Family members are often the forgotten victims of motorcycle accidents. This is especially true where the victim suffered a traumatic brain injury (TBI). If your spouse, parent, or child was involved in a collision and suffered a TBI, then you know how difficult it is to cope. You have to adjust your reaction to the victim’s moods. You must adapt your house and way of life to accommodate the changed individual—your lives will never be the same after the crash.

How Caregivers Can Help Motorcycle Accident Victims Cope

The person you’re caring for who is suffering from TBI can tell if you’re feeling burdened, stressed, anxious, or angry because of their new needs. One of the best ways to ease the pain of both the victim and yourself is to learn how to help with the coping process.

Here are a few tips to help:

  • Ask about specific chores you can help with. It’s hard for people to know exactly what they need until they need it. The same is true of chores. Ask about specific things, such as banking, housework, driving to appointments, or meals. This will make it easier for the other person to ask for help and eliminate a lot of frustration for you both.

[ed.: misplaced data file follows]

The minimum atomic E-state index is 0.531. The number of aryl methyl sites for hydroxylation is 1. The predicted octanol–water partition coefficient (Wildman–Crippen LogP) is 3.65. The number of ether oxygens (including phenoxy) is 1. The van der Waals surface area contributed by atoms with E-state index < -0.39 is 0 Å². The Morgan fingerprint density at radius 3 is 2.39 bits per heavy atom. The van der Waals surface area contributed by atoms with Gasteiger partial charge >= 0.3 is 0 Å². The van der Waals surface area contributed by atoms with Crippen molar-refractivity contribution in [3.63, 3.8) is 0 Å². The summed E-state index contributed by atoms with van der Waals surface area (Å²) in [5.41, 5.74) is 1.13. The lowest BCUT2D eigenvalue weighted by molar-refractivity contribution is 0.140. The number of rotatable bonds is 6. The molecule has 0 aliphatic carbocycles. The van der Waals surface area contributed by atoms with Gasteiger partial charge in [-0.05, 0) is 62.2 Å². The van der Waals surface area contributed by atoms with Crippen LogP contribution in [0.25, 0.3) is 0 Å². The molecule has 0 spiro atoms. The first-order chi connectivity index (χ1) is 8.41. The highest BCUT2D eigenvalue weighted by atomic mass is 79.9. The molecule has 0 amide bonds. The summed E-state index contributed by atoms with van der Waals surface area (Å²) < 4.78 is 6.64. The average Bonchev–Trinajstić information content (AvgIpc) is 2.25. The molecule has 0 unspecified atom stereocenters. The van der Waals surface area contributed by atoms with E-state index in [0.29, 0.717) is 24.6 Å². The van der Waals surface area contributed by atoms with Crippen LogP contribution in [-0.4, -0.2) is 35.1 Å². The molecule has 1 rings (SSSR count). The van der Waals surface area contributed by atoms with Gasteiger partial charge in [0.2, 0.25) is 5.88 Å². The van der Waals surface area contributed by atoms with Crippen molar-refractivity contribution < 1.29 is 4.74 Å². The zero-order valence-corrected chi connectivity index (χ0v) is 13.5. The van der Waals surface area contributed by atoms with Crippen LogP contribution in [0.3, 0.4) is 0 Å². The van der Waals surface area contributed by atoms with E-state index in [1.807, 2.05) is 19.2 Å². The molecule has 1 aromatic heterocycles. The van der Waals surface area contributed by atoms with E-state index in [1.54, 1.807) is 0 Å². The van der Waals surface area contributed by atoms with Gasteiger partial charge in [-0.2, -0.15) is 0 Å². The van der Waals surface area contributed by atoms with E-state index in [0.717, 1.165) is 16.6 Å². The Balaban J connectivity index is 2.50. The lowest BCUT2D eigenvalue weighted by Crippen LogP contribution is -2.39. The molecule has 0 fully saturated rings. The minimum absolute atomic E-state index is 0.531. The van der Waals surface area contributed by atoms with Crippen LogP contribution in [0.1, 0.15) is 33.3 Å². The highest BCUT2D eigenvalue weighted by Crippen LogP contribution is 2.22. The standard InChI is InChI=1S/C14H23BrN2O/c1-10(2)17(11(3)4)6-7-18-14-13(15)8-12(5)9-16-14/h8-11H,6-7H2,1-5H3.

• Make the adjustment from the hospital to home life as easy as possible. Coming out of the hospital is a big adjustment after a motorcycle crash. Make the transition as easy as possible by setting up a room in advance. Have clothes, toiletries, and other essential personal care items stocked up and easily accessible to the victim.
  • Help your family member adapt to their social life. A TBI is a cognitive injury. It is not seen or heard—so friends of the victim don’t always realize it’s there. Help your family member readjust to the social scene by going with him or her to events or being a support when they need a listening ear. If the person used drugs or alcohol prior to the collision, be aware of their usage when returning home. Often, these addictive substances are used more often after a major event and TBI.

TBIs are hard on the victims and on the caretakers. With these tips each of you can have an easier experience readjusting to life after the crash. Did you find this helpful? Share it on Facebook. You never know who is acting as a caregiver behind the scenes that could benefit from this information.